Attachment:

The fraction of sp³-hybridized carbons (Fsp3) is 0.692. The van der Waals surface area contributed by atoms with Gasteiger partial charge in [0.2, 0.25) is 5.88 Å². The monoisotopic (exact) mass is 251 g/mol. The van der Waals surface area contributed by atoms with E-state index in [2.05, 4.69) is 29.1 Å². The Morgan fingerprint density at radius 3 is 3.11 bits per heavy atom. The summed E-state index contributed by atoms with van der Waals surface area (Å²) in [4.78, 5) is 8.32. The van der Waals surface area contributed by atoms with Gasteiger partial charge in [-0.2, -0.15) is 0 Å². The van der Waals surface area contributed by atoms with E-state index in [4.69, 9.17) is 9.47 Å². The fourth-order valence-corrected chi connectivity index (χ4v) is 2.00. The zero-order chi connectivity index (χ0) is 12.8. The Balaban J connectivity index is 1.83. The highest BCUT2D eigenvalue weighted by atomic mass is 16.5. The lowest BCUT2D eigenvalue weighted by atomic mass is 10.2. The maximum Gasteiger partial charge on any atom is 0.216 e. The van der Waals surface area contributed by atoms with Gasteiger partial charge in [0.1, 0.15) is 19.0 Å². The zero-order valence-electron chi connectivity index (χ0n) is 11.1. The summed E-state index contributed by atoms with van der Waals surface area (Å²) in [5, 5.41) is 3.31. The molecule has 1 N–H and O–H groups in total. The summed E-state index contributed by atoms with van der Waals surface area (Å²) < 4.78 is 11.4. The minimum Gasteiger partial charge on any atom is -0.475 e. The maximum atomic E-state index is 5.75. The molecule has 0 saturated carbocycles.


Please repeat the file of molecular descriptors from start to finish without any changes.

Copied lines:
The fraction of sp³-hybridized carbons (Fsp3) is 0.692. The van der Waals surface area contributed by atoms with Gasteiger partial charge in [0.2, 0.25) is 5.88 Å². The monoisotopic (exact) mass is 251 g/mol. The van der Waals surface area contributed by atoms with E-state index in [2.05, 4.69) is 29.1 Å². The Morgan fingerprint density at radius 3 is 3.11 bits per heavy atom. The summed E-state index contributed by atoms with van der Waals surface area (Å²) in [4.78, 5) is 8.32. The van der Waals surface area contributed by atoms with Gasteiger partial charge in [-0.2, -0.15) is 0 Å². The van der Waals surface area contributed by atoms with E-state index in [4.69, 9.17) is 9.47 Å². The fourth-order valence-corrected chi connectivity index (χ4v) is 2.00. The zero-order chi connectivity index (χ0) is 12.8. The Balaban J connectivity index is 1.83. The highest BCUT2D eigenvalue weighted by atomic mass is 16.5. The lowest BCUT2D eigenvalue weighted by atomic mass is 10.2. The maximum Gasteiger partial charge on any atom is 0.216 e. The van der Waals surface area contributed by atoms with Gasteiger partial charge in [0.1, 0.15) is 19.0 Å². The zero-order valence-electron chi connectivity index (χ0n) is 11.1. The summed E-state index contributed by atoms with van der Waals surface area (Å²) in [5, 5.41) is 3.31. The molecule has 1 N–H and O–H groups in total. The summed E-state index contributed by atoms with van der Waals surface area (Å²) < 4.78 is 11.4. The minimum Gasteiger partial charge on any atom is -0.475 e. The maximum atomic E-state index is 5.75. The molecule has 0 saturated carbocycles.